Black History Month is the nationally observed time set aside to celebrate Black people, bear witness to our history, and honor our achievements. It’s a glorious —but awfully short— period that has become a focal point for major companies and brands. They look to capitalize on the power of Black culture. Well executed advertisements roll out and Black people are suddenly included on platforms that usually are exclusionary. Additionally, schools repeat the same narratives about the same iconic figures. But, Black people exist all year long and our history is more complex than its often given credit for.
In 2019, Wanna Thompson wrote on the importance of media outlets centering Black voices throughout the year. “Granted, this is a win for many Black writers eager to share their stories and add a byline or two in the process, but it also proves that Blackness is only considered valuable during Black History Month,” Thompson wrote for HelloGiggles.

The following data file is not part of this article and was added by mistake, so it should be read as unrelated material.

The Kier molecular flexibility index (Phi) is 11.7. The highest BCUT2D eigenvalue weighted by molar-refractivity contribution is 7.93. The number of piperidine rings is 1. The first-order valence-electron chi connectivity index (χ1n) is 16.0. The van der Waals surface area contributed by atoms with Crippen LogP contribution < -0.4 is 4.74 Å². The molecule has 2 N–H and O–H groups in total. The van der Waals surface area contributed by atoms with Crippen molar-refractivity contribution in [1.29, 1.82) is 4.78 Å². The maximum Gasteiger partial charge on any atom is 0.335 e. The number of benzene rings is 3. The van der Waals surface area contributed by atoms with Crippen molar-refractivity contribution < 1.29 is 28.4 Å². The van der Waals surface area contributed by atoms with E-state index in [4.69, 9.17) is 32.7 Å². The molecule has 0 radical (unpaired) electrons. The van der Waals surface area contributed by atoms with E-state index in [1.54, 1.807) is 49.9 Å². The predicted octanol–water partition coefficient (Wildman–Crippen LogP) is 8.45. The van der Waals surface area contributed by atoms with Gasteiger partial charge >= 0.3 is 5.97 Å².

Our pitches and interests are not bound to a single month, and it’s demeaning to even subtly convey that message. This is an issue that unfortunately extends beyond the writing world though.
“[S]hout out to brands doing marketing for black history month and paying black influencers a fraction of what they are paying fair-skinned latte bloggers,” archivist and author Kimberly Drew wrote in 2018. What makes her comment even more sad is when you realize that brands do actually consider Black History Month to be a part of a marketing plan. It should be obvious that you can’t restrict Black people’s lives to a 28-day content calendar, but I guess not. It’s hard to believe that brands are even invested in our futures if they can’t: A) pay us properly, and B), look at us as something other than a dollar sign or a cultural cool point.
Also, we’re tired of having the same stories highlighted. Our grade school teachers taught us the same anecdotes every single year. We’re over it. We know about the (whitewashed version of) Martin Luther King, Jr., George Washington Carver, and Frederick Douglass. Black people deserve nuance, and new, previously untold stories. These stories don’t have to be only told during February, either.
It’s cute to see graphics for Black History Month and listen to companies talk about the ways they value their Black audience. But we know when it’s ingenuine and steeped in capitalism. Black people also fully understand the importance of Black digital currency. So no, you’re not getting extra cool points from us for doing the bare minimum. Celebrate us year round and add complexity to our narratives, or bust.